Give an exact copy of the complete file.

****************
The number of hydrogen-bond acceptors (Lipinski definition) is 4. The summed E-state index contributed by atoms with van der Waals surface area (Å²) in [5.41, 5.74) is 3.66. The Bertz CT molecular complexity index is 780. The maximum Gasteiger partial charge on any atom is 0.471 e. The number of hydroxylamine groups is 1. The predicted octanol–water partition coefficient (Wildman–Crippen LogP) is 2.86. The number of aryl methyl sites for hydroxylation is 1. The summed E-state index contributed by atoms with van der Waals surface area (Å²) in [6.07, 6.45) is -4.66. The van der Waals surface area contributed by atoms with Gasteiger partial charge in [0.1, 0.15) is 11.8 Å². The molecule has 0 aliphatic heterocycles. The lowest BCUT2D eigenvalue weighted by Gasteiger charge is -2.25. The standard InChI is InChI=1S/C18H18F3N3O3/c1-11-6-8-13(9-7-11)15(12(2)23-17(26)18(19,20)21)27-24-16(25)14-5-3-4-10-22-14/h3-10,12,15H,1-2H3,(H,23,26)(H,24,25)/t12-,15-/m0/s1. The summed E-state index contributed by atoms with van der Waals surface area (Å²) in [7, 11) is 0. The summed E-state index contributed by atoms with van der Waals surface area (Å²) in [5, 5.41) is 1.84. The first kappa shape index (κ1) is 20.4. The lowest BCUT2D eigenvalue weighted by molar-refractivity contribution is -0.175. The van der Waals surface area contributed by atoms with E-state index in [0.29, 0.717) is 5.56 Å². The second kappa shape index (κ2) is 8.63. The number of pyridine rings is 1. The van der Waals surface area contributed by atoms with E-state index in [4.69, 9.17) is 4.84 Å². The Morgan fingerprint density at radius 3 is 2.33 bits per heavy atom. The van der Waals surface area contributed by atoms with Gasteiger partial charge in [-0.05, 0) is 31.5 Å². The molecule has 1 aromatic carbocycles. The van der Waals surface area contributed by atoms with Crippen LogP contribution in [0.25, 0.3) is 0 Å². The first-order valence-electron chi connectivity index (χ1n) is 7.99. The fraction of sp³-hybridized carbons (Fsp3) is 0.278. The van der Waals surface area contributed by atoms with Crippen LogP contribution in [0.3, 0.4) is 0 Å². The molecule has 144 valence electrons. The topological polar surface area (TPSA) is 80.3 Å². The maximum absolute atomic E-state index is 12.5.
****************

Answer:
The number of hydrogen-bond acceptors (Lipinski definition) is 4. The summed E-state index contributed by atoms with van der Waals surface area (Å²) in [5.41, 5.74) is 3.66. The Bertz CT molecular complexity index is 780. The maximum Gasteiger partial charge on any atom is 0.471 e. The number of hydroxylamine groups is 1. The predicted octanol–water partition coefficient (Wildman–Crippen LogP) is 2.86. The number of aryl methyl sites for hydroxylation is 1. The summed E-state index contributed by atoms with van der Waals surface area (Å²) in [6.07, 6.45) is -4.66. The van der Waals surface area contributed by atoms with Gasteiger partial charge in [0.1, 0.15) is 11.8 Å². The molecule has 0 aliphatic heterocycles. The lowest BCUT2D eigenvalue weighted by Gasteiger charge is -2.25. The standard InChI is InChI=1S/C18H18F3N3O3/c1-11-6-8-13(9-7-11)15(12(2)23-17(26)18(19,20)21)27-24-16(25)14-5-3-4-10-22-14/h3-10,12,15H,1-2H3,(H,23,26)(H,24,25)/t12-,15-/m0/s1. The summed E-state index contributed by atoms with van der Waals surface area (Å²) in [7, 11) is 0. The summed E-state index contributed by atoms with van der Waals surface area (Å²) in [5, 5.41) is 1.84. The first kappa shape index (κ1) is 20.4. The lowest BCUT2D eigenvalue weighted by molar-refractivity contribution is -0.175. The van der Waals surface area contributed by atoms with E-state index in [0.29, 0.717) is 5.56 Å². The second kappa shape index (κ2) is 8.63. The number of pyridine rings is 1. The van der Waals surface area contributed by atoms with E-state index in [4.69, 9.17) is 4.84 Å². The Morgan fingerprint density at radius 3 is 2.33 bits per heavy atom. The van der Waals surface area contributed by atoms with Gasteiger partial charge in [-0.05, 0) is 31.5 Å². The molecule has 1 aromatic carbocycles. The van der Waals surface area contributed by atoms with Crippen LogP contribution in [0.25, 0.3) is 0 Å². The first-order valence-electron chi connectivity index (χ1n) is 7.99. The fraction of sp³-hybridized carbons (Fsp3) is 0.278. The van der Waals surface area contributed by atoms with Crippen LogP contribution in [0.3, 0.4) is 0 Å². The molecule has 144 valence electrons. The topological polar surface area (TPSA) is 80.3 Å². The maximum absolute atomic E-state index is 12.5.